The investment seemed like a good idea. For a while, its value increased. Then, without warning, it began to plummet. Suddenly you’re faced with a decision you’d never hoped to make. Are you fishing or are you cutting bait? In other words, what do you do when an investment goes bad?
When an investment sours, remember what drew you to it in the first place. Your relationship with a stock is like any relationship. It could have been love at first sight, a case of heart over head. It could have brought balance to your portfolio, a case of opposites attracting better returns. Just as it can help revisiting romance when a marriage gets rocky, returning to your early research can help. If the fundamentals remain sound, then holding on to the investment could be a smart choice. After all, circumstances beyond our control can affect investments. Think of how often people sell when the market drops. Those sellers locked in their losses. Calmer heads discovered new growth days or weeks later, watching as their investment did more than return to its glory days –– it exceeded them.
Of course, that’s not always the case. Sometimes you were talked into an investment you didn’t understand. Let that be a lesson. The next time you’re confused, ask questions. If you still don’t understand the investment, walk away. Sometimes confusing investments are actually fraudulent, like the bad investments in GPB Capital Holdings. In 2019, its offices were raised by the FBI while its former chief compliance officer was indicted. In cases like this, the only way you’ll have a decent chance at getting your money back is by hiring a competent attorney.
Have a “Sell” Number
Emotion is a poor navigator when you’re sailing the unruly seas of the stock and real estate markets. When you make an investment, recognize that it might decline in value. Have a number in mind. If it falls below that value, it may be time to sell. If you have new information, then of course you should apply that knowledge. Just holding on to a declining investment because you don’t want to lose money on it is foolish. If it continues to drop, then you might lose everything.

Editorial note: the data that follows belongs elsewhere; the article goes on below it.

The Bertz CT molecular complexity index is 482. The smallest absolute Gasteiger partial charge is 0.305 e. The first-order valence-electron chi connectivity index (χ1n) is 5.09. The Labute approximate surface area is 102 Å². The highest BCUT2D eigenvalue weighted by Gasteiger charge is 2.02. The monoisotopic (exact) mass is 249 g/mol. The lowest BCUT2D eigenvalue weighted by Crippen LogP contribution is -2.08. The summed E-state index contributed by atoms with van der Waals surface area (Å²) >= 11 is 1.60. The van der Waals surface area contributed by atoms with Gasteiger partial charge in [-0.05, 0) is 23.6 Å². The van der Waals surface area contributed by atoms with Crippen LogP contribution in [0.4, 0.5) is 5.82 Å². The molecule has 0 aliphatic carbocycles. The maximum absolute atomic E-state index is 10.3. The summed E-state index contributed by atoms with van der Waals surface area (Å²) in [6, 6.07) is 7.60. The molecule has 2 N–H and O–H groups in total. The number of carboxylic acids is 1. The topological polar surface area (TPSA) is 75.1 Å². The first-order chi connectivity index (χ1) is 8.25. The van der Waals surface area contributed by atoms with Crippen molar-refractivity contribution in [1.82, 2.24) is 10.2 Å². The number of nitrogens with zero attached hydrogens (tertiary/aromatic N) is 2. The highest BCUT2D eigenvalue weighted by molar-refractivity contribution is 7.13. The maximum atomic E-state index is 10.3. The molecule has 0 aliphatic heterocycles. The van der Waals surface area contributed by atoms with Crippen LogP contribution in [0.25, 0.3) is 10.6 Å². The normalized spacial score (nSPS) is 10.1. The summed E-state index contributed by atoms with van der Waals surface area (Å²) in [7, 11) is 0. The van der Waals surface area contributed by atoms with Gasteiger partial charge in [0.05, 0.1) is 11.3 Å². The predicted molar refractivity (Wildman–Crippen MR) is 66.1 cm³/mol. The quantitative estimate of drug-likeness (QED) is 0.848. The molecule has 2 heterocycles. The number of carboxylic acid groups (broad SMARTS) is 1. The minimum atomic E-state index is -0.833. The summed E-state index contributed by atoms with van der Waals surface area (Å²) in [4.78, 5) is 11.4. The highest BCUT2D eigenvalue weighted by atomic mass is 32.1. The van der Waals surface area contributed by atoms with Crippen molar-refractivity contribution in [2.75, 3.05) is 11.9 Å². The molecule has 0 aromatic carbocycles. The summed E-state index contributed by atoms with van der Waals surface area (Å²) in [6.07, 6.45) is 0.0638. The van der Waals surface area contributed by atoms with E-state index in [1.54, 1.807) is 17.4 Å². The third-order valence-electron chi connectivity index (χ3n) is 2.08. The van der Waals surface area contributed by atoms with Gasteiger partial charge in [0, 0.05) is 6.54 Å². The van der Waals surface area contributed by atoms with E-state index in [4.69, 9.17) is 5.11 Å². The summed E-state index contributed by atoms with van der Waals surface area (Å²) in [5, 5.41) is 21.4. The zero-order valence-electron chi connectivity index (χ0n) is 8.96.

Rejigger Your Portfolio
Besides focusing on an underperforming investment, use the occasion to examine your overall portfolio. High-risk, high-growth investments may have made sense when you were in your 20s. Decades later as you consider retirement, you may want to discard some of those instruments for ones that offer more stable returns. Plus, there may be tax advantages to selling a losing investment that will cushion the blow.
Finally, use the bad investment as a learning experience. Remember, even so-called pros make bad investments. Even worse, they often get so nervous afterward that they continue making bad decisions. After Fannie Mae and Freddie Mac were placed into conservatorship back in the late 2000s, banks that had substantial amounts invested in those government-sponsored enterprises didn’t just lose money on their investment. Afterward, their loan growth was two percent lower than at other banks.
If you made the investment because someone convinced you it was a sure thing, vow to do more research in the future. If underperforming stocks are costing you sleep, consider turning to an exchange traded fund (ETF), or another instrument that copies the asset allocation of the Dow Jones Industrial Average or the S&P 500. The funds usually charge very low fees. If your investments grow because one bad choice forced you to step back and reexamine your strategy, then that one loss was well worth it.